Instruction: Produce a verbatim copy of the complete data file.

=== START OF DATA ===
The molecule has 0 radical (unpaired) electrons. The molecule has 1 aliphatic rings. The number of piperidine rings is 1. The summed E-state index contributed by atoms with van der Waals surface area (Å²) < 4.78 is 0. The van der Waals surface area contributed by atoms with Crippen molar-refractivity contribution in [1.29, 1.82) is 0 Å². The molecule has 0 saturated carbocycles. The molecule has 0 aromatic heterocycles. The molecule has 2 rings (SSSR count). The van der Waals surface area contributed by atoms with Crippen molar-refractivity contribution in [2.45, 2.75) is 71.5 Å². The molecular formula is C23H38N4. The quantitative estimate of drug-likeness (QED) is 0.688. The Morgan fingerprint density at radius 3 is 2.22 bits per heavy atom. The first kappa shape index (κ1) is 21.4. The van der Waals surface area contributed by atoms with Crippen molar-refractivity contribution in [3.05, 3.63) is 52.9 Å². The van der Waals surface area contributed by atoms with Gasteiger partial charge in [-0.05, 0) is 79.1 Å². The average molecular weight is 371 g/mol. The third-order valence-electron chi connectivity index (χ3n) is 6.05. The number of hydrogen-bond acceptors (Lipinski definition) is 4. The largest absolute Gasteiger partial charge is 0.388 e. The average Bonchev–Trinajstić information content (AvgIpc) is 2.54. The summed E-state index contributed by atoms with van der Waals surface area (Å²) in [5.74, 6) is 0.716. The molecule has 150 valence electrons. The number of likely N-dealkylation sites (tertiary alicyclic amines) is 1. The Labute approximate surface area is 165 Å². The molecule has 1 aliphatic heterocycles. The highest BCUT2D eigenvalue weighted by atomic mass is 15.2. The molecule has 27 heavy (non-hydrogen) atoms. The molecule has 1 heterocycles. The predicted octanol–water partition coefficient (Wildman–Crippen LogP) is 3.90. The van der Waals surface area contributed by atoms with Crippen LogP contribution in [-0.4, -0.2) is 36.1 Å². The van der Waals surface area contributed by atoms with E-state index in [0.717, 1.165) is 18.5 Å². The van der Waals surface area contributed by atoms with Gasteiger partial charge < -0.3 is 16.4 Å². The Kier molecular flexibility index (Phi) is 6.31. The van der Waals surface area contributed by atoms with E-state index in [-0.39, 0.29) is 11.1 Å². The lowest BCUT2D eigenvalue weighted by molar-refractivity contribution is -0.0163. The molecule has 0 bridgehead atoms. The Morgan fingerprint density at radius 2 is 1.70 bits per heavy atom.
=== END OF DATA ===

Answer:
The molecule has 0 radical (unpaired) electrons. The molecule has 1 aliphatic rings. The number of piperidine rings is 1. The summed E-state index contributed by atoms with van der Waals surface area (Å²) < 4.78 is 0. The van der Waals surface area contributed by atoms with Crippen molar-refractivity contribution in [1.29, 1.82) is 0 Å². The molecule has 0 saturated carbocycles. The molecule has 0 aromatic heterocycles. The molecule has 2 rings (SSSR count). The van der Waals surface area contributed by atoms with Crippen molar-refractivity contribution in [2.45, 2.75) is 71.5 Å². The molecular formula is C23H38N4. The quantitative estimate of drug-likeness (QED) is 0.688. The Morgan fingerprint density at radius 3 is 2.22 bits per heavy atom. The first kappa shape index (κ1) is 21.4. The van der Waals surface area contributed by atoms with Crippen molar-refractivity contribution in [3.05, 3.63) is 52.9 Å². The van der Waals surface area contributed by atoms with Gasteiger partial charge in [-0.05, 0) is 79.1 Å². The average molecular weight is 371 g/mol. The third-order valence-electron chi connectivity index (χ3n) is 6.05. The number of hydrogen-bond acceptors (Lipinski definition) is 4. The largest absolute Gasteiger partial charge is 0.388 e. The average Bonchev–Trinajstić information content (AvgIpc) is 2.54. The summed E-state index contributed by atoms with van der Waals surface area (Å²) in [5.74, 6) is 0.716. The molecule has 150 valence electrons. The number of likely N-dealkylation sites (tertiary alicyclic amines) is 1. The Labute approximate surface area is 165 Å². The molecule has 1 aliphatic heterocycles. The highest BCUT2D eigenvalue weighted by atomic mass is 15.2. The molecule has 27 heavy (non-hydrogen) atoms. The molecule has 1 heterocycles. The predicted octanol–water partition coefficient (Wildman–Crippen LogP) is 3.90. The van der Waals surface area contributed by atoms with Crippen LogP contribution in [-0.4, -0.2) is 36.1 Å². The van der Waals surface area contributed by atoms with E-state index in [0.717, 1.165) is 18.5 Å². The van der Waals surface area contributed by atoms with Gasteiger partial charge < -0.3 is 16.4 Å². The Kier molecular flexibility index (Phi) is 6.31. The van der Waals surface area contributed by atoms with E-state index in [-0.39, 0.29) is 11.1 Å². The lowest BCUT2D eigenvalue weighted by molar-refractivity contribution is -0.0163. The molecule has 0 bridgehead atoms. The Morgan fingerprint density at radius 2 is 1.70 bits per heavy atom.